“I think there is a kind of discrimination against Vietnamese for getting back to Vietnam,” he said. “It means if you are Vietnamese you can’t be an expert, it’s crazy.”
From mid-November, some began considering entry to Vietnam bypassing Vietnamese airports. According to Thanh, this route began picking up steam in early December when Vietnamese economist Huynh The Du wrote an article describing an easier and cheaper route into Vietnam by flying to Phnom Penh.
His article in a local news outlet, VnExpress explained a “rescue” flight from the US to Vietnam would cost a total of $2,500 whereas a flight to Cambodia and crossing the border to Vietnam totaled $1,250.
After the article was published, a group sharing advice and experiences on the Cambodia route to Vietnam sprung up on Facebook, quickly growing in popularity.
“After he wrote that article, within a few days that group had 10,000 people,” Thanh said. Today the group has more than 28,000 members.
In November, Huy, who wanted only his first name to be used, began planning a way for his 20-year-old son to return from his studies in Vancouver, Canada, to their home in Ho Chi Minh City’s District 7.
After failing to get his son on a repatriation flight, Huy turned to the Cambodia route.
“I asked the Vietnamese Consulate General but they did not reply,” he said. “Even now I have not yet received any reply from them.”
Huy’s son arrived in Phnom Penh in early January and tested positive for Covid-19 at the airport. After 17 days in quarantine in Cambodia, he took a $7 bus crossing between the two countries at the Moc Bai border gate and arrived in Ho Chi Minh City on 21 January.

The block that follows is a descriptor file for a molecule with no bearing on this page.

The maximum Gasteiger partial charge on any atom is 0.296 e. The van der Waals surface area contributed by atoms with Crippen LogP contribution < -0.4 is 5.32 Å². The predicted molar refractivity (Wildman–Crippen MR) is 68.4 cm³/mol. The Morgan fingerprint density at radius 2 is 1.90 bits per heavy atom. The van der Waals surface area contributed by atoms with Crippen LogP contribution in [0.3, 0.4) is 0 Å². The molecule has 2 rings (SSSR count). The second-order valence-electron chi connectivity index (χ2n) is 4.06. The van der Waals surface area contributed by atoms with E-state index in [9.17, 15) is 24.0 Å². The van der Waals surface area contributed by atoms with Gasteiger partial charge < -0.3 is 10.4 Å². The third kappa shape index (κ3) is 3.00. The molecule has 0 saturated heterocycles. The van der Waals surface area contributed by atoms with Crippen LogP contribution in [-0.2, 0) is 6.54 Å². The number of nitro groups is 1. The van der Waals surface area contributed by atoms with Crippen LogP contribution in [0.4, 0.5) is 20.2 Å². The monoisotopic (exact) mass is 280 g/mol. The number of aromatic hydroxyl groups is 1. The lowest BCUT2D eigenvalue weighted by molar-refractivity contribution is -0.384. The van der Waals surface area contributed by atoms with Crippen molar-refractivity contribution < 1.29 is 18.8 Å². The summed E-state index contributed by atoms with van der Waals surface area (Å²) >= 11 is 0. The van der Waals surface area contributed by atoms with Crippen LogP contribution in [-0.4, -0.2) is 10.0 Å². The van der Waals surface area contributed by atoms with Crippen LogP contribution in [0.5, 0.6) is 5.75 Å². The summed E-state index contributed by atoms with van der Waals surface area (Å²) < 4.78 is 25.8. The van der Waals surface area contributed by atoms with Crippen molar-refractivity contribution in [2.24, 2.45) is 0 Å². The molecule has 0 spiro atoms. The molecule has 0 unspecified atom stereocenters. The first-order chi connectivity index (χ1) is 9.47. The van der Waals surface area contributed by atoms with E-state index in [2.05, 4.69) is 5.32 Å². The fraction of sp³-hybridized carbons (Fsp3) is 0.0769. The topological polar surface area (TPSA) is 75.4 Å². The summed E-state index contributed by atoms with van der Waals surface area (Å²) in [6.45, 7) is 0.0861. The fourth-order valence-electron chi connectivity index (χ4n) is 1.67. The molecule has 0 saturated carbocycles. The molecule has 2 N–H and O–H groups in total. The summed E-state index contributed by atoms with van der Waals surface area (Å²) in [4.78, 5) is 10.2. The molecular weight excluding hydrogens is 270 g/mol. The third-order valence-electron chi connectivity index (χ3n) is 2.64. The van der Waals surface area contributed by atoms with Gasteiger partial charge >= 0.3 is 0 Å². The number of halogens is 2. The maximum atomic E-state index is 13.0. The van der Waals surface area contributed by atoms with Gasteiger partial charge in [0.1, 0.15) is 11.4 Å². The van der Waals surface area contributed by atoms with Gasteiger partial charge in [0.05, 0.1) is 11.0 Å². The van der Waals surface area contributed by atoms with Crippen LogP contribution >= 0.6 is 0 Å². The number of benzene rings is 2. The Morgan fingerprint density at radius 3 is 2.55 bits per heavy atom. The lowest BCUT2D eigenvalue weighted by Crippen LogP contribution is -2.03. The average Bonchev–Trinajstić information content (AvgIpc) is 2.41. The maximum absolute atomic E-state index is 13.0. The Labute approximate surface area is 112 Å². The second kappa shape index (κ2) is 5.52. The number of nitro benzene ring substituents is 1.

“I feel relieved because it took so much time to prepare and adjust the plan,” Huy said. “I think that the Cambodian government and people have supported many many Vietnamese to come back home from November to now.”
In the first weeks of January, there were few flights coming into Vietnam and Huy said many flew into Cambodia before arriving in Vietnam. He thinks the purpose of the group is nearing its end as flights increase and restrictions ease, but he remains a member to assist anyone seeking advice on entry to Vietnam.
“Many Vietnamese overseas even cry in the [Facebook] group… it takes years that they couldn’t come home to their parents,” he said. “I still support anyone I can help. This is the way I show my appreciation to the group and members.”
For Huy, the guard rails for entry to Vietnam have not been based on sound policy. Particularly since a Delta-fueled outbreak began in May 2021 put a stop to the country’s ‘Zero Covid’ aspirations.
While the country kept a tight lid on the virus for the first 18 months of the pandemic, there are now more than 2 million positive cases with 15,672 new cases announced on 27 January.
“Even in January they still think the overseas Vietnamese will bring the virus to Vietnam but there are so many infected cases in Vietnam. At that time the flight from overseas to Vietnam was double. It’s not fair,” Huy said.
“We know who made difficulties for us and will remember that,” he said.
Thanh agrees. Initially, he didn’t blame the government, but said the early period of the pandemic was chaotic and nobody knew how to handle it. After months of Covid travel restrictions, and with many active cases remaining in the community, the hardship Vietnamese face to return to their native country feels unreasonable and unfair for those who can’t afford the expensive workarounds.
“They have that policy that kind of prevents Vietnamese to visit Vietnam,” he said. “It’s just surprising that they can get away with it.”
Photos by Govi Snell